I sat in on hearing in Massachusetts for a “Women’s Right To Know” bill. It was later sent off to study, which means for the time being, it’s dead. The usual fundies spoke in favor of the bill. A few women who had abortions 20 or so years ago also spoke about how they think the abortion ruined their lives. One woman blamed the downfall of her marriage on her abortion. These women were already in troubled marriages and relationships, and they couldn’t see that it was their partner’s alcoholism and other problems that lead to the relationships breaking up. If those women would have had their babies, things probably would have just been worse for them. The anti-choice crowd fed their shame and convinced them to speak out in support of the bill. I don’t know what’s worse – attempting to pass bills like these that harm women, or using women for political means.
NARAL makes much of Roberts’ refusal to directly answer whether or not he’d vote to uphold or strike down Roe vs. Wade. Have any nominees directly answered that question since the Supremes made that decision?
When you get right down to it, Roe vs. Wade was based on a pretty sketchy interpretation of the Constitution. What the Supremes do, they can undo. If abortion-rights supporters want a guarantee of continued access to abortion, they need to get a constitutional amendment passed to that effect.
I have to laugh at the whole concept of a “right to privacy”, anyway. Think about what happens to your personal information that you’ve given to Company A so they can serve you that they turn right around and sell to Company B. Consider that if you use a wireless phone at home, anyone can sit outside your house, find your channel and listen to your conversation quite legally, because you have no presumption of privacy in such a case? Nowhere else that I know of is a right to privacy assumed absent a specific law granting it in a certain circumstance.
The right to buy, possess and use birth control comes immediately to mind.
The right to make medical decisions as well.
But hey, we’re just things that hold wombs and don’t count.
Amp and Sheelzebub, I don’t understand your responses. There are specific laws granting privacy in medical matters. For which I thank God, but wait until DNA testing can start to reveal conditions you are predisposed to and the insurance companies want to see them. Ah, but I digress. What I’m talking about here is situations where there is no right to privacy explicitly granted by law, such as was the case prior to Roe vs. Wade in the various states that forbade abortion or restricted it. In those cases, neither those states nor Federal law recognized any right to privacy that included the decision and action of having an abortion until the Supremes said it did.
What I’m talking about is that given a situation where there is no such law explicitly granting a right to privacy (such as the two I pointed out in my previous post), the courts tend to decide that you have NO right to privacy, even though the Supremes seem to think that there is such a right enshrined in the Constitution. If the Constitution truly has the right to privacy written in it, why isn’t it generally applicable?
I’ll let Sheelzebub defend her point. My point was that the right to use birth control is a right of privacy that the Supreme Court has found exists, even lacking specific laws saying so. What don’t you understand about that?
Amp, I was unaware that the Supreme Court had so held. Was this in the absence of affirmative law (or in the presence of law that denied such a right)?
I certainly believe that there should be a right to privacy. What I question (and I have not read Roe vs. Wade, I have only seen analyses of it from the usual advocacy groups on both sides) is whether or not that’s explictly in the Constitution, and if not whether the Supremes exceeded their authority in saying it does. And I see that there are various instances where I would presume that I have a right to privacy, but that I don’t according to how the law is currently being interpreted. I’m wondering why the right exists in some instances and not in others. I’m wondering why, if this is a civil right, the right to privacy hasn’t been extended to all such cases by the Supremes.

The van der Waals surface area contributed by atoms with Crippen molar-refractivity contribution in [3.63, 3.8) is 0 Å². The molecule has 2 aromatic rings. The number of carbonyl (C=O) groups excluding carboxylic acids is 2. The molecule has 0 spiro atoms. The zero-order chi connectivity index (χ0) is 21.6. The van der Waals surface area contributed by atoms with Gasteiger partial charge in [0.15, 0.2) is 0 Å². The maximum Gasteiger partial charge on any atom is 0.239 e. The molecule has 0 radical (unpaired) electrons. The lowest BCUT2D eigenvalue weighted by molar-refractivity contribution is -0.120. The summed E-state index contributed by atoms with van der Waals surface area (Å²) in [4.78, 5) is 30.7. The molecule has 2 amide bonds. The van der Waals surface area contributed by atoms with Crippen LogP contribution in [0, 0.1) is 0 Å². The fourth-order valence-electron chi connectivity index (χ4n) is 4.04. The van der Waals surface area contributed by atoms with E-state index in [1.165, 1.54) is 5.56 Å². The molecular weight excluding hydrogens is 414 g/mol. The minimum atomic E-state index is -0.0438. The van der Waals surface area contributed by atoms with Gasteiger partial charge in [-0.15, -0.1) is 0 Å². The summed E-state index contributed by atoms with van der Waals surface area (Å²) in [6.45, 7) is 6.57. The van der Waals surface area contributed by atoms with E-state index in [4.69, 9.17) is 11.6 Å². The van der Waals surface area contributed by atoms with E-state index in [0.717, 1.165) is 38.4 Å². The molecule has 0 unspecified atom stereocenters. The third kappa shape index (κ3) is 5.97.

And finally, I wonder whether the right for one or two people to privacy gives them control when there is a potentially 3rd person involved. I realize that opens up the entire topic of abortion rights, and I don’t want to get into that here. My point is that the concept of a “right to privacy” seems to be quite shaky from the viewpoint of how unevenly I observe it to be applied, and that shakiness seems to be a point from which abortion rights opponents might successfully lead an attack on it at the level of the SCOTUS.
The right to privacy exists. It does not mean what the S.C. believes it to.
Fetuses have a right to privacy. To violate this right is a fatal assault.
As for Griswold, listen: People who want to avoid unintended pregnancies are as likely to be male as female. People who want a pregnancy not wished by their partner are as likely to be female as male. People who believe that they were put on this earth to pop out infants are as likely to be very poor as very wealthy. People who believe that the rights of women depend on the jurisprudence of private plastic instruments may find the point much more difficult to defend than in 1964, when the equality of women was more in question generally.
Imagine a society where men and women have equal rights and fifteen kids. Which is more important? Go ask your mom and dad.
Don’t be an ass. To the degree that it lives, it lives inside a woman. It cannot live without a living woman. Are you arguing that fetuses appear to spontaneously generate along the roadside in random clusters, like weeds ? Or do you propose teleporting them out of unwilling women and into jars ? I’m sure you could arrange for them to have much more in the way of “privacy” at that point.
Which is all apropos of– what, exactly ? At the end of the day, women are the ones who must carry and birth babies. Are you about to burst into song ? Please warn me so I can bolt. Your writing skills here don’t bode well for any lyrical tendencies you might possess.
People who need people are the luckiest people in the world.
What would those be ? Speculums ? Vibrators ? Recorders ? For the love of NOTA, could you please locate a point and get to it ? I have absolutely no clue what you’re going on about, and I’ll wager that I’m not the only one whose confused.
[snicker] Sure. When did that magical transformation happen ? Before or after we cured world hunger and put solar panels on everybody’s house for free ?
My mother is probably still asleep at this hour, and I’m afraid my Dad can’t be reached at this point without the assistance of a spirit medium. At any rate, I’m pretty sure they’d find your question as bewildering and nonsensical as I do.
FC, your posts should come with subtitles.